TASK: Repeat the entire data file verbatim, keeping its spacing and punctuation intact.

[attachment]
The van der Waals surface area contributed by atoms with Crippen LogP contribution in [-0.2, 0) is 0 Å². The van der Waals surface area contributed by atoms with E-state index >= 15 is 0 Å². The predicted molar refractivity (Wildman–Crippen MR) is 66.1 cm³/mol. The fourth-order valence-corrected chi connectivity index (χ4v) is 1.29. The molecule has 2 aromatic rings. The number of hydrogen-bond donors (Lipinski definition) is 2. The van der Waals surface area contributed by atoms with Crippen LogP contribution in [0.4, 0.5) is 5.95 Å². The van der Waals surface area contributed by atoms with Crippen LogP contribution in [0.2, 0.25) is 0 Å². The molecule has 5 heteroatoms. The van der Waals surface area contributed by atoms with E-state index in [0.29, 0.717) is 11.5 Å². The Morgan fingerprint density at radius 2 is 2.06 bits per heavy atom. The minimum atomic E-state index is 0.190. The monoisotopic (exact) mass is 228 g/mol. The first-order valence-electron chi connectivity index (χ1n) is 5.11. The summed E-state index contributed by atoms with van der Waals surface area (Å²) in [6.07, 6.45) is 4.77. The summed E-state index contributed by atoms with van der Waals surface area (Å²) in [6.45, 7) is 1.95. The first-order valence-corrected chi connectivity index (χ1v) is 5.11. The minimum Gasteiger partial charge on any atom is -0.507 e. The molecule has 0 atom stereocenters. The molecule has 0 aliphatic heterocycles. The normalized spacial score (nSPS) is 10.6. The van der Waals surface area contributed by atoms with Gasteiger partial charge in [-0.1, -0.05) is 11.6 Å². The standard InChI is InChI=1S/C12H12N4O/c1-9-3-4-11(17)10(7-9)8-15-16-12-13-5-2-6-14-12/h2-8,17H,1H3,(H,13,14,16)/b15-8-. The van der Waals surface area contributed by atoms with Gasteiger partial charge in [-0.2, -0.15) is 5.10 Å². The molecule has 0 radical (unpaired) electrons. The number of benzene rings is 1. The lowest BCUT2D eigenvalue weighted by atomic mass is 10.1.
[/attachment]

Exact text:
The van der Waals surface area contributed by atoms with Crippen LogP contribution in [-0.2, 0) is 0 Å². The van der Waals surface area contributed by atoms with E-state index >= 15 is 0 Å². The predicted molar refractivity (Wildman–Crippen MR) is 66.1 cm³/mol. The fourth-order valence-corrected chi connectivity index (χ4v) is 1.29. The molecule has 2 aromatic rings. The number of hydrogen-bond donors (Lipinski definition) is 2. The van der Waals surface area contributed by atoms with Crippen LogP contribution in [0.4, 0.5) is 5.95 Å². The van der Waals surface area contributed by atoms with Crippen LogP contribution in [0.2, 0.25) is 0 Å². The molecule has 5 heteroatoms. The van der Waals surface area contributed by atoms with E-state index in [0.29, 0.717) is 11.5 Å². The Morgan fingerprint density at radius 2 is 2.06 bits per heavy atom. The minimum atomic E-state index is 0.190. The monoisotopic (exact) mass is 228 g/mol. The first-order valence-electron chi connectivity index (χ1n) is 5.11. The summed E-state index contributed by atoms with van der Waals surface area (Å²) in [6.07, 6.45) is 4.77. The summed E-state index contributed by atoms with van der Waals surface area (Å²) in [6.45, 7) is 1.95. The first-order valence-corrected chi connectivity index (χ1v) is 5.11. The minimum Gasteiger partial charge on any atom is -0.507 e. The molecule has 0 atom stereocenters. The molecule has 0 aliphatic heterocycles. The normalized spacial score (nSPS) is 10.6. The van der Waals surface area contributed by atoms with Gasteiger partial charge in [-0.1, -0.05) is 11.6 Å². The standard InChI is InChI=1S/C12H12N4O/c1-9-3-4-11(17)10(7-9)8-15-16-12-13-5-2-6-14-12/h2-8,17H,1H3,(H,13,14,16)/b15-8-. The van der Waals surface area contributed by atoms with Gasteiger partial charge in [-0.2, -0.15) is 5.10 Å². The molecule has 0 radical (unpaired) electrons. The number of benzene rings is 1. The lowest BCUT2D eigenvalue weighted by atomic mass is 10.1.